Other Chapters in the Black Forest
Germany's has a number of named roads that follow the country's best-known scenery. But the Black Forest High Road that extend between the cities of Baden-Baden and Freudenstaft ranks among the best known. This road makes for a very nice Sunday drive, as it is only about forty kilometers long, and you are taken to some of the southwest's prettiest forests and valleys. Meanwhile, you can take in plenty of other activities, as the High Street has attractions that bring people there all year round.
The High Street is definitely a place that requires a car with plenty of horsepower under the hood, as it is indeed a "High Street". Starting at Baden-Baden, you will climb at about 10 degrees for a good chunk of time before reaching the first resort.
That's what the High Street is -- a string of mountain top resorts, some related to skiing in the winter, others geared for outdoorsmen and volksmarchers in the summer. As I am not an avid skiier, I recommend going there in the summer. My first two trips were during the early and middle spring, and while it was still ski season, it was also fog season, and it was impossible to appreciate the beautiful scenery. In the summer, however, there is less chance of getting fogged in, and scenes like in the first photo await you.
The sequence of photos was taken starting at the Freudenstadt end. That's because the day's trip began at Triberg, followed with a drive up north through Freudenstadt. Although technically the High Street begins there, it really doesn't begin until you reach the entrance of route B500 about ten kilometers away.
The nice thing about the High Street is that there are dozens of parking areas along the way where you can pull your car off and take in the views. This is good because the High Street itself is a windy, high-speed highway that is also frequented by bicyclists, and you are far better served paying attention to the road than trying to spot the scenery. Most of the parking areas have walking trails with them as well.
The second photo is one of the ski resorts, called Ruhestein. But there is more than skiing here. Ruhestein hosts a small nature museum and sits at the confluence of several lengthy hiking trails. It has a restaurant, a guest house, and plenty of parking. Like the other ski resorts along the High Street (Unterstmatt, for example), Ruhestein is a small operation (i.e. this is not Vail), which perhaps gives it a nice homey feeling. That is not to say it doesn't get crowded -- when I passed by in April, it is packed to overflowing with skiiers.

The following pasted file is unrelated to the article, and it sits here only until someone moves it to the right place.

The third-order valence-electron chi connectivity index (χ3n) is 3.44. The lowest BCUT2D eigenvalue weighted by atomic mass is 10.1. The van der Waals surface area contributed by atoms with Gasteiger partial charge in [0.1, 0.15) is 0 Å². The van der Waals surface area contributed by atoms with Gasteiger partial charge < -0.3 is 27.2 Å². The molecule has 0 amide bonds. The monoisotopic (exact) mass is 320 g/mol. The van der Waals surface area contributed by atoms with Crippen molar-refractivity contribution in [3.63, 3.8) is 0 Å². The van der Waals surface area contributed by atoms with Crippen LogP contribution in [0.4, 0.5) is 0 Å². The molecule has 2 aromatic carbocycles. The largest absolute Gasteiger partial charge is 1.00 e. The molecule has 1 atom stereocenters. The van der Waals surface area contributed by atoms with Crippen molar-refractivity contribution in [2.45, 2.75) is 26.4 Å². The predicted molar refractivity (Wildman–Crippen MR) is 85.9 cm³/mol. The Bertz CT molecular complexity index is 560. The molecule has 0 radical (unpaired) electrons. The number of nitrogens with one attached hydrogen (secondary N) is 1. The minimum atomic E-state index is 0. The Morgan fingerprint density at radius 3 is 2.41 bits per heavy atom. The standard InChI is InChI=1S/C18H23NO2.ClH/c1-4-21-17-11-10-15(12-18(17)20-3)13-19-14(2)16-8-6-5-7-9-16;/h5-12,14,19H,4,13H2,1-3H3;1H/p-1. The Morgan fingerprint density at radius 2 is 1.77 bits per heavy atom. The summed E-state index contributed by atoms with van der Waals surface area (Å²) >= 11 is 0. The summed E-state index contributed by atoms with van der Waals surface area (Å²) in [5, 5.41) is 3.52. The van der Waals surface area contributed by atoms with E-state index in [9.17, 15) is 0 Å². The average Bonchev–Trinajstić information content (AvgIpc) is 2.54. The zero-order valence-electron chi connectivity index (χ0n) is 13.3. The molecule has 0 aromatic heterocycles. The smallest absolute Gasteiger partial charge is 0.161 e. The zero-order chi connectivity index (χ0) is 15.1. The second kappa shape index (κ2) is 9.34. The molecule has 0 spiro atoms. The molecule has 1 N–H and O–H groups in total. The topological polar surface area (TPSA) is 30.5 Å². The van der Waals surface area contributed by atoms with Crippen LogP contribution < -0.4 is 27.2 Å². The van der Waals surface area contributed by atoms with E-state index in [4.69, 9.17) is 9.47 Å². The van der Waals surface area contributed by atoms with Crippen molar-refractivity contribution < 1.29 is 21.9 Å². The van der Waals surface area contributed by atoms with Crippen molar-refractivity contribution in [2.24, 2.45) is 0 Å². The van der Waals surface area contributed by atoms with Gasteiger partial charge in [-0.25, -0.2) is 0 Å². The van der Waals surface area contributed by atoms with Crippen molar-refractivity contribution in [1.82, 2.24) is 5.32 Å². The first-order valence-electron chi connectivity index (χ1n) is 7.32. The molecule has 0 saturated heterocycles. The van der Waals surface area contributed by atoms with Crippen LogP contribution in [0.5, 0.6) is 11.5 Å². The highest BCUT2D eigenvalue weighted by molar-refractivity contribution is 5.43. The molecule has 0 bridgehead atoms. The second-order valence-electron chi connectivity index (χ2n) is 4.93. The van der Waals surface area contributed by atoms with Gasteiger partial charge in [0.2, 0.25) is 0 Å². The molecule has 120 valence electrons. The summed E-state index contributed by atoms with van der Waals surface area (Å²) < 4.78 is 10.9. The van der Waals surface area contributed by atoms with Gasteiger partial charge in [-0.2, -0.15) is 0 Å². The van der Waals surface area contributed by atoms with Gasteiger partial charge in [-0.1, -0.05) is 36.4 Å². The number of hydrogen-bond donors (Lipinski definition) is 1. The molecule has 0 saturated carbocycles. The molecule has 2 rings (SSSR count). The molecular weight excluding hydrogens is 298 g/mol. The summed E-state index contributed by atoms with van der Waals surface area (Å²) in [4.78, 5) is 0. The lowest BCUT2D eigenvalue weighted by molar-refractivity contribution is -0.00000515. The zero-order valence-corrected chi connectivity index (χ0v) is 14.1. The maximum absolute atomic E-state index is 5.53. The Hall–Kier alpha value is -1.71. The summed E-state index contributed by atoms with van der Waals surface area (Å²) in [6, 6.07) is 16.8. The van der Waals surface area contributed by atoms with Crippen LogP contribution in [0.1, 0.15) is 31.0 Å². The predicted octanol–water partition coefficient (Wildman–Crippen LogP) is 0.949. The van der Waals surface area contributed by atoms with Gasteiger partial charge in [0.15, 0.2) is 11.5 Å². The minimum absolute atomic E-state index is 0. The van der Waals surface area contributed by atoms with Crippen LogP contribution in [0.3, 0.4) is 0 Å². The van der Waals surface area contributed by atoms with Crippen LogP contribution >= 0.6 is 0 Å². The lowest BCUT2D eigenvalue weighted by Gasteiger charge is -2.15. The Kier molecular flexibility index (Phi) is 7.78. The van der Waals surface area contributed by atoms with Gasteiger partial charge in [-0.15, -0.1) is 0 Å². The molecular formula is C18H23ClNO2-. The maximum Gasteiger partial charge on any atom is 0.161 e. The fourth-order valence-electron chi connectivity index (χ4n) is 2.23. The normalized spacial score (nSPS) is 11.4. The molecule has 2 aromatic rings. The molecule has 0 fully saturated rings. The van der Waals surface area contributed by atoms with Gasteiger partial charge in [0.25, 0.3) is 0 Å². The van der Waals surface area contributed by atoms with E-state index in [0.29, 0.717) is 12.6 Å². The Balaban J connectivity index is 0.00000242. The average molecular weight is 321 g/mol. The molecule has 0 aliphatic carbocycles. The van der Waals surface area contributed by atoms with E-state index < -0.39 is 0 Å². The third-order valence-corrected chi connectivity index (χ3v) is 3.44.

The lumber industry is quite active along the High Street, and you will occasionally pass by sections of the forest that have been cleared or piles of logs being cured for shipment to the sawmills. The valleys (like the one in the third photo) are home to several tiny towns of perhaps a dozen or so houses (and occasionally a church) -- probably people who either work in lumber or forestry, and/or the tourist industry.
The next major resort is the Mummelsee, which is clearly a summer-oriented place. Shown in the fourth photo, Mummelsee is a beautiful mountain pond near the highest point in the High Street. Along with the 'usual' amenities like a guesthouse and souvenir shops, the Mummelsee offers paddleboating and hiking trails the encircle the pond. The souvenir shops are particularly noteworthy -- the parking area has a very long line of them with the widest selection of Black Forest gifts you'll find anywhere (save for the cuckoo clocks in Triberg). Also, you can get regional foods like Black Forest cured ham and fresh Black Forest baked breads straight from the Mummelsee oven, shown in the fifth photo. Cheese and wine are also plentiful.
The other resort of note is at the edge of the High Street, just before the grand descent towards Baden-Baden. It is named Bühlerhöhe, and is an upper-class resort. And I do mean upper-class. Unlike the other resorts, it is set well off the road and is housed in an old manor house -- surrounded by tennis courts, convention centers, sophisticated shopping, and dozens of top-of-the-line Mercedes Benz's. Not a place for ordinary folk.
If you are going to take on the challenge of driving the High Street, I strongly recommend caution. It can be a dangerous road, particularly during the winter months. When I visited it the first time in an early April, I encountered some sudden snowstorms (meanwhile it was in the 50s down in Baden-Baden at the same time) and found myself helping out two other drivers who slid off the road (and thankfully not off the side of a cliff, which is a possibility here)! But don't let that dissuade you, it isn't dangerous if you are careful, and the beauty of the High Street is absolutely worth your time.
A split-out of this page to summer and winter pages, plus a new page on the terminal city of Freudenstadt are coming. The below map shows how this page will be organized...
Trip taken 2 August 2002 -- Page last updated 01 September 2006 -- (C) 2002 Tom Galvin
Other Chapters in the Black Forest